We also meet Casey Ravel, a trans man living and working in our world’s version of New Orleans in 2018. (The two cities overlap, sort of like the ones in China Miéville’s The City & the City.) After leaving New Orleans right after Katrina and spending years on the east coast, Casey has moved back. Reuniting with his cousin and closest friend, Jaylon, Casey discovers a startling phenomenon. He and Jayl are both artists, and used to go out tagging together. But some of Casey’s street art is changing, and Jayl has, to their complete shock, figured out how to paint tags that hover in the air and don’t seem to need a solid surface. Jayl soon goes missing after a tragic and possibly fatal fire in his studio, and when Casey encounters a local musician at a rooftop bar that doesn’t actually seem to exist, his ideas about whether reality is all that he believed it to be get a real challenge.

The first half of this novel is simply dynamite. The kids are immediately likable, and the atmosphere of the city is rendered with meticulous care and attention to detail, an achievement Jennings impressively pulls off without making the lazy choice of including Mardi Gras.

Art is centered as the beating heart of New Orleans life, whether it’s the street art of Casey and Jayl, or the music that plays throughout nearly every chapter. (Jennings has even put together a Spotify playlist to help readers get fully immersed.) Jennings takes his time establishing things, but it’s never dull and he never infodumps. A lot of the time, we’re just asked to roll with things, without firm explanations. Peaches and her superpowers, for instance, are just taken for granted in the beginning. Peaches feels just like one of the kids, even when she’s facing down angry ghosts at the cemetery.

As much as I wish I could tell you I loved this book unconditionally, things get much rougher in the second half. At 450 pages, the book is overlong like a John Coltrane solo, and just as rambling. Confusion results from Jennings’ structural choices in the narrative. Multiple story threads unfold at once, which Jennings doesn’t yet have the discipline to pull off. At just past the halfway mark, the action gets so fast and frenetic that it’s often hard to tell who’s doing what when, or even where the characters are in physical relation to each other. We find out one major character has a double. We’re introduced to a minor character in a way that makes us think he’s going to be important, even a viewpoint character, only to see him completely abandoned by the end of the chapter. It all creates an awkward sense that a hundred things are happening all at once, but very little is being done to move the plot forward. The faster the pacing gets, the messier the story gets, and it can leave you feeling more exhausted than excited.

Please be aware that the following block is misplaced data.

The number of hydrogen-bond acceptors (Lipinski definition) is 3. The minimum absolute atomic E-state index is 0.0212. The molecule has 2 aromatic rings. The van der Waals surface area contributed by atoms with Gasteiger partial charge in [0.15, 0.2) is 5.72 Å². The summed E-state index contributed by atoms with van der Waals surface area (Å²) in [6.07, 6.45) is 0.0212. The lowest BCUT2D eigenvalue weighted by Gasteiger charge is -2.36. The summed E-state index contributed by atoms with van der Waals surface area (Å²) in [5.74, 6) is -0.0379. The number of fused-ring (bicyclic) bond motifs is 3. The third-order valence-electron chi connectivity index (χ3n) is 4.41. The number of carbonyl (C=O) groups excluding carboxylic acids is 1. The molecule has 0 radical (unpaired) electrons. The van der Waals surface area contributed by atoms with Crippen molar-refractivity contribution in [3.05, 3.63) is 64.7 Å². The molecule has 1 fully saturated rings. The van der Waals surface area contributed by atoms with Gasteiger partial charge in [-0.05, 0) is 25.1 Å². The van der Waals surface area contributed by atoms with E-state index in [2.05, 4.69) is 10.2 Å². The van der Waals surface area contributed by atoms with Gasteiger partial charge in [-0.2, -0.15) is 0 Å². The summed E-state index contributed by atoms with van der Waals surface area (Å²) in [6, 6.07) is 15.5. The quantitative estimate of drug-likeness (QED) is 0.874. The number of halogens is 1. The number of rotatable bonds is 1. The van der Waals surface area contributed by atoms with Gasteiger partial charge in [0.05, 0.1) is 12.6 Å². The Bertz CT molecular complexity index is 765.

So I don’t think Alex Jennings gets everything to work in this magnificent, untamed hurricane of a book. And yet the sheer creative energy here, and the way he absolutely scores when he gets something right, marks Jennings as a formidable new talent, brimming with originality and even a kind of creative ferocity. The best moments of Jennings’ writing feel like watching a fantastic live set performed in the kind of dimly lit jazz club that the tourists don’t know about. I’m excited to see what he’s gonna play next.